- "I reiterated that the U.S. will not leave Australia alone on the field, or perhaps I should say alone on the pitch, in the face of Chinese economic coercion," Blinken said at a press conference with visiting Australian Foreign Minister Marise Payne.
- "And we've made it clear to the PRC that such actions against our closest partners and allies will stymie improvements in our own relationship with China," Blinken said.
- As tensions between the two countries have risen in recent years, China has imposed a slew of trade sanctions on Australian exports ranging from wine to coal.
- According to new research by a Uyghur rights group, China has imprisoned or detained at least 630 imams and other Muslim religious figures since 2014 in its crackdown in the Xinjiang region.
- Extremism charges were being issued on a "flimsy legal basis" in Xinjiang for "offenses that shouldn't even qualify as offenses," said Donald Clarke, a professor at George Washington University who specializes in Chinese law.
- While authorities reportedly detained 1,046 clerics at some point, the punishments reflect the harsh nature of Xinjiang justice: 96% sentenced to at least five years and 26% to 20 years or more, including 14 life sentences.
- Targeting the Turkic ethnic groups in north-western China is not a new phenomenon. Muslim minorities suffered long periods of repression between the 1950s and 1970s when Qurans were burned, mosques and cemeteries desecrated, and traditional dress and hairstyles prohibited.
- According to Chinese government data, criminal arrests in Xinjiang accounted for 21% of the country's total in 2017, despite the region having about 1.5% of the population.
- Local production would begin in July, with Hyderabad-based Dr. Reddy's Laboratories manufacturing the vaccine.
- With an efficacy of 91.6%, as published in the Lancet Medical Journal, the Russian Direct Investment Fund (RDIF) has signed a deal to produce 750 million doses of Sputnik V in India.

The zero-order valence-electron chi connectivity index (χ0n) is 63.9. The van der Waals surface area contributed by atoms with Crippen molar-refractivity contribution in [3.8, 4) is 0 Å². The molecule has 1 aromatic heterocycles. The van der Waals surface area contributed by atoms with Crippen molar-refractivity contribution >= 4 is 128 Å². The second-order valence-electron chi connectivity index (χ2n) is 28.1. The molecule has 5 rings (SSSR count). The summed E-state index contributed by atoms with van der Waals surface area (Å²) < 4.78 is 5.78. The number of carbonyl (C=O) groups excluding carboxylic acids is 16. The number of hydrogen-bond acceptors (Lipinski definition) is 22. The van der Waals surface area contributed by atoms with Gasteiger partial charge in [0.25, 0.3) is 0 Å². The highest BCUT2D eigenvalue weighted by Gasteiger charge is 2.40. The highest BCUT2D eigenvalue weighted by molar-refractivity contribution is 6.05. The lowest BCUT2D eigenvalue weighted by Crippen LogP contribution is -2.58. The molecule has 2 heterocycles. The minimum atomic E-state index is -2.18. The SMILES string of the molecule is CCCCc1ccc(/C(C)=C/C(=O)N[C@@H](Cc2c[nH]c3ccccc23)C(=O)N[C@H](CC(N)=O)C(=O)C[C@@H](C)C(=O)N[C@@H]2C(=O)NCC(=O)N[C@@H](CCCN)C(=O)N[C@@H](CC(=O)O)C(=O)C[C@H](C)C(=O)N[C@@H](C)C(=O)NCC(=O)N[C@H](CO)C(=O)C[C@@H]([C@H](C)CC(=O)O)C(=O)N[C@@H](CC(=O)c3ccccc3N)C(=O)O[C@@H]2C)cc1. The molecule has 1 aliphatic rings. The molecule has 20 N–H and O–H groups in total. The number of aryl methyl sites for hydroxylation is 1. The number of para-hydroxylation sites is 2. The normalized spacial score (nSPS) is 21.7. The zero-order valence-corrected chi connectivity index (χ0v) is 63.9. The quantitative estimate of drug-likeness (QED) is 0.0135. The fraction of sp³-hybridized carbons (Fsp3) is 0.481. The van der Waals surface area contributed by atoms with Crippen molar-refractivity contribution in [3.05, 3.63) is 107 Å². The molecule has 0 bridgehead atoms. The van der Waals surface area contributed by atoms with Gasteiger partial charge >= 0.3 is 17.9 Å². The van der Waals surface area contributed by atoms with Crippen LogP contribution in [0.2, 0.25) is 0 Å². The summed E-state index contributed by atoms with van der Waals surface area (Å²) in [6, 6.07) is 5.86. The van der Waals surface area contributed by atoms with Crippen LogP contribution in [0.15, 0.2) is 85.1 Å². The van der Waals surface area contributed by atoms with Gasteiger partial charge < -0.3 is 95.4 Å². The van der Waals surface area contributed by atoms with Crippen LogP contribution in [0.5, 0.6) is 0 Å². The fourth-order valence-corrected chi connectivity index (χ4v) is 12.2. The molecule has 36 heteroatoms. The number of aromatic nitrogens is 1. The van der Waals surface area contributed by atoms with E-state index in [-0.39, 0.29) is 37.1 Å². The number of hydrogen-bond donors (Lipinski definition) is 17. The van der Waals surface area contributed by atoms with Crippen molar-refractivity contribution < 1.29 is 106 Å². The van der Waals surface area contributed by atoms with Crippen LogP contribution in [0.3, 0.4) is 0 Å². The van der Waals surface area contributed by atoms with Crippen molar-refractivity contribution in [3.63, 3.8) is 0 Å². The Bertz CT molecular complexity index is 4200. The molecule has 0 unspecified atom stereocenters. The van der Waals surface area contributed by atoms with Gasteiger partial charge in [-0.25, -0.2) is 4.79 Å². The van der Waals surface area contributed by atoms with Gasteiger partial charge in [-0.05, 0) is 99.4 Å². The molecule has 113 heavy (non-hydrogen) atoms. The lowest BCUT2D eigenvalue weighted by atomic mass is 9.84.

- The Health Ministry said that as part of its policy to augment the domestic production of the Covid-19 vaccine, it has proactively encouraged Public Sector Undertakings (PSUs) and private companies to enter into technology transfer agreements with Indian vaccine manufacturers.
- Sputnik V was given emergency use authorization (EUA) by the Drugs Controller General of India (DCGI) in April and was first approved in Russia last year.
- Italy's anti-trust authority said Thursday it had fined Google more than 100 million euros ($120mn) for shutting out a rival's smartphone app offering recharging of electric vehicles.
- The authority said Google, whose Android operating system and Google Play app store dominate the Italian market, had abused its market position by blocking an Enel X app for users of electric vehicles.
- The regulator added it would require Google to make Enel X's app available on Android Auto, which mirrors features of an Android device, such as a smartphone, on a car dashboard screen.
- Italy found Google did not allow Enel X Italia to develop an Android Auto-compatible version of its JuicePass app.
- JuicePass offers services relating to recharging electric vehicles, such as finding the nearest charging station and reserving a space there.
- The ongoing protests reveal how economically vulnerable most of Colombia's population is. But the grievances run much deeper than that.
- For the past two weeks, mass protests have rocked Colombia, leaving at least 42 people dead and hundreds injured.
- A change to tax law presented by President Ivan Duque is the trigger of the protests.
- Although some economists say Colombia needs changes to tax law, people from diverse segments of society have spilled into the streets to voice their disapproval.
- The minimum wage in Colombia is about 940,000 pesos (€210/$250) per month. But people living in extreme poverty make as little as 145,000 pesos.
- Besides the gaping inequality in the country — Colombia is one of the unequal countries in Latin America — there are other persistent issues: a lack of opportunities, structural racism, and the government's military actions.
- Ugandans eat a lot of bananas. A local startup believes it can extract more benefits from plant parts that most people dismiss as worthless.
- TexFad uses natural banana fibers to produce environmentally friendly materials such as carpets and biodegradable hair links. TexFad is extracting the fibers from parts of the trunks that farmers usually burn or throw away.
- The company is also testing a process to make banana fibers as soft as cotton to produce clothes.
- They expect to export carpets for the first time in June to customers in the United States, Britain, and Canada.